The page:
FERS Disability Retirement Benefits: The Feeling of Late

Do other species experience the same phenomena?  You know — of the feeling of late; or, more precisely, the pressures and stresses of “being late”, or some similar state of being.  How does the feeling come about; what creates it; and when does it go away such that there is no internal pressure that exacerbates the feeling we place under the general aegis of “stress”?

The feeling of late is an internal, insulated and cognitive sense, self-created and entirely manufactured within the context of a uniqueness caused by societal conditions.  It is entirely artificial (as Rousseau would deem it) and is not necessarily experienced by all.  Does it irritate to know someone who seemingly is oblivious to that experiential phenomena?  You know, the person who is incessantly late for appointments, never makes it on time to a dinner reservation, and seemingly is unaffected by a world which is obsessed with keeping time as a barometer of orderly self-control.

Time governs us all; for some, it creates a time-bomb of conflicted stresses; for others, a passing glance of concern; and only for a few, an irritant ready to be cast aside and ignored with aplomb and deliberative disregard, like a gnat on a summer’s night to be swatted and forgotten.

For Federal employees and U.S. Postal workers who are considering filing for Federal Disability Retirement, there is often very little difference between the feeling of late and the stresses pervasive stemming from a degenerative medical condition: In the end, whatever the sensation that destroys and gnaws, it is an experiential phenomena that debilitates and overwhelms.

Filing for FERS Disability Retirement may not be the complete solution to all problems, but it does allow for a Federal or Postal employee to focus upon that which should be a priority — of one’s health.  For, it is health itself which is the antidote to the feeling of late.  And, oh — to be like that person who cares not whether the appointment is at a given time, or that the dinner reservation is already past.

Sincerely,

Robert R. McGill, Esquire

 

Medical Retirement for Federal Workers: Traps and landmines

They are not just set on the roadsides of war zones or in public squares where the greatest damage can be projected; for, by analogy, they are in existence as metaphors of human deviancy and evil intents. Traps are deliberately set with motives and intentions to capture; landmines and other devices are put in place to maim, injure or kill.

Then, of course, there are analogies used and metaphors employed — of legal traps and linguistic landmines; of contracts that “hide” language in miniature fonts that are designed by clever lawyers to mislead and draw into a cobweb of entanglements meant to enclose, corner and — like traps and landmines — either to capture or to destroy.  Linguistic landmines and traps are the ones we encounter more often than the ones in war zones.

In other countries, in far away places where we see reporters “embedded” and whispering in hushed tones of urgency to give us a sense of danger and exotic misadventures, we get a sense of what real traps and landmines are all about.  But in this country, within our universe of relative calm and peace but for the periodic tumults of tragedies in the next city, the farther town or that “big city” out there — in such relative calm, it is usually just a casual trap of language or a landmine of a metaphorical sort.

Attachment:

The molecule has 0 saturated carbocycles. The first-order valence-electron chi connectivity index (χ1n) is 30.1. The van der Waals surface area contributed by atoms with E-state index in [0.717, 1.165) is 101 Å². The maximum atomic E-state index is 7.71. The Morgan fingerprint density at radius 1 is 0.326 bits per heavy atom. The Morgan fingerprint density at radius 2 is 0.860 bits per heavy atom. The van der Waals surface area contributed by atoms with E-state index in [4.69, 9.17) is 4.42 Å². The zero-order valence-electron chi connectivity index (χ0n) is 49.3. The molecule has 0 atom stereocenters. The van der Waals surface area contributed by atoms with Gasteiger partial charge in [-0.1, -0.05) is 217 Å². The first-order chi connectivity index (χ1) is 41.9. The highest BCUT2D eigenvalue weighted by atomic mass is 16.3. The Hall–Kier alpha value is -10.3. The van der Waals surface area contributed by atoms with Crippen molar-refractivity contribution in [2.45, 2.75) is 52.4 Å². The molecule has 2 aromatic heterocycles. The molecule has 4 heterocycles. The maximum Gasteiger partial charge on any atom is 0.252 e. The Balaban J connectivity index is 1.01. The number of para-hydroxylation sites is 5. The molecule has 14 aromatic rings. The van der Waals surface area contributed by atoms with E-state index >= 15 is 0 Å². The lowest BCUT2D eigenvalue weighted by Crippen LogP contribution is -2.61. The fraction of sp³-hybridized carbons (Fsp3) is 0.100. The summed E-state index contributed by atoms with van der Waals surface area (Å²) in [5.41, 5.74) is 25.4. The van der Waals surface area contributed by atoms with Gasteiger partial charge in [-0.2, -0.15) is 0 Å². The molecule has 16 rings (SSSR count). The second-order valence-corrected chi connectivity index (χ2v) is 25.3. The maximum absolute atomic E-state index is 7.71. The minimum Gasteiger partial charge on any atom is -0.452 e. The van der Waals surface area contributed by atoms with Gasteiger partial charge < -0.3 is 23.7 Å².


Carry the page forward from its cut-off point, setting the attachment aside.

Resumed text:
For Federal employees and U.S. Postal workers who suffer from a medical condition such that the medical condition prevents the Federal or Postal employee from performing one or more of the essential elements of one’s Federal or Postal job, the applicant for Federal Disability Retirement must be cautious and wary of the legal and linguistic landmines and traps in the very preparation, formulation and filing of a Federal Disability Retirement Application.

Those innocent-looking forms, such as SF 3112A, Applicant’s Statement of Disability — while they do not pose the same danger as a mousetrap to a mouse or a landmine to a wandering child on foreign soil — nevertheless, they can become problematic unless you are aware of the dangers posed, much like those traps and landmines we hopefully will never encounter in war zones and conflicts afar, in a metaphorical sense.

Sincerely,

Robert R. McGill, Esquire

 

Early Retirement for Disabled Federal Workers: The empty plaque

Somehow, they only retain their meaning and significance if there is an ongoing recognition of current accomplishment and recent reinforcements.  Commemorative plaques may provide a historical context of one’s abilities and talents, and even reveal a shadow of a person’s former self; yet, they also magnify the contrast between what once was and the current state of difficulties one faces.

The “plaque” that is placed prominently on a wall, or occupies a conspicuous space on one’s desk, should never be a “dead” object.  For, once the plaque becomes a forgotten piece of history, as opposed to a mere intermediate interlude on the way to greater heights of accomplishments, it becomes a reminder of a past now irrelevant and unimportant.

Plaques should be the middle portion of a life still to be lived and not the final, indelible stamp of cessation.  Moreover, in modernity, the realization that accolades, fame and yesterday’s recognition mean little-to-nothing in this fast-paced universe where thanks are for a moment ago and resting upon one’s laurels will leave you behind quicker than quick, leaves one with a hollow feeling of trembling insecurities.

The empty plaque is the one you hope will carry you through when nothing much happens, even when you know it will not.

For Federal employees and U.S. Postal workers who suffer from a medical condition, where the medical condition prevents the Federal or Postal employee from performing one or more of the essential elements of one’s Federal or Postal job, the significance of the plaque becoming empty is quickly realized: Whatever accomplishments that were achieved yesterday is unimpressive to the Federal agency or the Postal Service; whatever loyalty you believed was forthcoming because of your loyalty given over so many years…well, don’t hold your breath.